Saturday, October 11, 2008

Ravens-Colts Preview: Brand New Storylines for Old and New Baltimore

Throw out the old storylines. None of the players on this roster are particularly vested in the old Baltimore Colts; they are completely allied to the new Baltimore Ravens. They don’t feel the sting of losing the team, only the joy of having this one. The fans care about the crime the Irsays committed on this city back in 1984, not the players. The Ravens will be playing to remain relevant in the AFC North hunt, the Colts will be playing to claw back towards the top of the AFC South. Both teams will be intense in their determination not to fall under .500, but spare us the Baltimore Colts recaps. It has been done before, and as far as the players are concerned, it’s over.

What I’m Wondering:

Will Harbaugh’s endorsement of Flacco give him the confidence to turn things around?
Joe Flacco has not looked good in his last few starts, and it seems as though more and more teams have a better idea of how to attack and fluster the young Ravens quarterback. In the wake of Flacco’s 0 TD, 2 INT performance last week, Coach Harbaugh stated that the rookie is to remain the starter for the remainder of the season. This has two potential outcomes: Flacco is inspired, plays loose without fear for his job, and the Ravens succeed. Or… Flacco does not get much better as a result of Harbaugh’s comments and the Ravens are tied to a sinking ship as the division slips away. Will the quarterback do the former or the latter? In a rebuilding season, does it matter?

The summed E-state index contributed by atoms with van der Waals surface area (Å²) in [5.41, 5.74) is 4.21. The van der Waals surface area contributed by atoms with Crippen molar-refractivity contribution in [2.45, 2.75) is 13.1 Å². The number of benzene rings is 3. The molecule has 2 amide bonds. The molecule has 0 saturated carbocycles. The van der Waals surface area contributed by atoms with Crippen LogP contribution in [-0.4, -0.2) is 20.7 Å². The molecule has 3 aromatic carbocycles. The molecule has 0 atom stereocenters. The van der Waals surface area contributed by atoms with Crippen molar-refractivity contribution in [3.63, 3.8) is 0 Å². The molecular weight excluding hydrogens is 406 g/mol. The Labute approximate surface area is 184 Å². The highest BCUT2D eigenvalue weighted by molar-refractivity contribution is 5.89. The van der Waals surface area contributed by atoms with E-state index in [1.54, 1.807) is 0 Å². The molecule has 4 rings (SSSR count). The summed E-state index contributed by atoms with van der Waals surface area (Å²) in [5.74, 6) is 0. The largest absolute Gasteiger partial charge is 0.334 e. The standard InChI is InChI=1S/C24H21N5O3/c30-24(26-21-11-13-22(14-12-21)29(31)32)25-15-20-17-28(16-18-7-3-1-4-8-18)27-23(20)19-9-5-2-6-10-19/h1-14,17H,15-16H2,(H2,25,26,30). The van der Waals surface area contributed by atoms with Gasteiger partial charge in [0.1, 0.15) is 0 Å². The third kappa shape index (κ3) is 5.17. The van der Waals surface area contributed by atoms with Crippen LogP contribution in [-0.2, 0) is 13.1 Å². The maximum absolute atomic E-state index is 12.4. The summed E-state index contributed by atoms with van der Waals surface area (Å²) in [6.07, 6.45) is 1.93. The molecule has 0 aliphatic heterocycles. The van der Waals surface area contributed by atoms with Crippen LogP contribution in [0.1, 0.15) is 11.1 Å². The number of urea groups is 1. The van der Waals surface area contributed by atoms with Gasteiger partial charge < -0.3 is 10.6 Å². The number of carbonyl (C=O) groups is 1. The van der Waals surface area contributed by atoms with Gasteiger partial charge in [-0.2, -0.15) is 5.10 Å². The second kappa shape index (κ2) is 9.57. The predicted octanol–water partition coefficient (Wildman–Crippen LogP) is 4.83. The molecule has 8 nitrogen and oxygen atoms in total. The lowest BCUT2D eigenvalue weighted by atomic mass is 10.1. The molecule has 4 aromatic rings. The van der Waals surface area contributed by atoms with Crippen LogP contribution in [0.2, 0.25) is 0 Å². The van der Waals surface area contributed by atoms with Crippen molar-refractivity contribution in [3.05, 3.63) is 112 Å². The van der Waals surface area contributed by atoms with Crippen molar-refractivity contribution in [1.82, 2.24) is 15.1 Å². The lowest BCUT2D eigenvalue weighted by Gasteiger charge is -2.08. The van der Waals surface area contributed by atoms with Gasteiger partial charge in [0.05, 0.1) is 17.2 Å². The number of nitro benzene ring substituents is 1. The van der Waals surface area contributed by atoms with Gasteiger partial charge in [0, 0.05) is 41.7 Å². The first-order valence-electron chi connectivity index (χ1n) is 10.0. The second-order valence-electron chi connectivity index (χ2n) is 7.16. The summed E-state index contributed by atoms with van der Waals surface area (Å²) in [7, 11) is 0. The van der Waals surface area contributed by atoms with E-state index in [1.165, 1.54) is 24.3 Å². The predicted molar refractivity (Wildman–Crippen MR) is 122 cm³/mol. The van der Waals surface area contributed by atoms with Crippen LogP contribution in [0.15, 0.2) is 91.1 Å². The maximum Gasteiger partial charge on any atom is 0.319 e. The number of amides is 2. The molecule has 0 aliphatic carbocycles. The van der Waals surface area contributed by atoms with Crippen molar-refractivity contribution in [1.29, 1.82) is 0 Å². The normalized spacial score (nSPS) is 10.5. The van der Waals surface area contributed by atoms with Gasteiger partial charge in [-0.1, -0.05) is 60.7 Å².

Did Indy’s comeback over Houston propel them to their old form?
Probably not, but that mistake-aided comeback could have given Peyton Manning and the Colts the confidence they need to play to the level they are capable of. Peyton has struggled to find his form this season, throwing an interception for every touchdown and generally seeming out of rhythm with his receivers, including his partner Marvin Harrison. The Colts have only won this season in last-second comeback fashion, and Peyton has yet to carry that 4th quarter prolific scoring into the 1st quarter of the next game. Will this be any different? Are the Colts finally ready to play?

Will the Ravens secondary be ready for the Colts receivers?
Shutting down the Titans’ receivers is one thing, shutting down the Colts’ threats is something quite different. With Fabian Washington and Samari Rolle out for tomorrow’s matchup, it will once again be up to Frank Walker to key in on Reggie Wayne and play reliable man-to-man coverage. Even more essential will be backup safety Jim Leonhard in preventing slot receiver Anthony Gonzalez and tight end Dallas Clark from exploiting the deep middle of the field, as Ed Reed will likely be more keyed in on the sideline receiver. Manning will be looking for easy throws to get into a rhythm early; it will be up to a set of backups to keep him off balance.

My Mildly Informed Analysis:

The Ravens Offense vs. the Colts Defense
Teams don’t seem to have much trouble scoring against Indy this season in any one of its contests so far this year- 29 to the Bears, 15 to Minnesota, 21 to Jacksonville and 27 to Houston. None of their opponents are known as high-powered offenses, yet almost all of them have found success against this Bob Sanders-less Indy Defense. Indianapolis has always had a fast defense; Sanders presents the hard hitter who can play all over the field and intimidate an opposing offense. Sure, Dwight Freeney frightens every quarterback, but he has always had trouble playing the run and needs to be backed up with safety help- help which has not been there this season. Indy ranks last in the league in run defense with an average of 188 yards racked up against them every week. Le’Ron McClain particularly should have success against their front seven if the runs are kept to the inside, forcing Indy to put bulk on bulk and neutralizing the speed of their linebacking corps.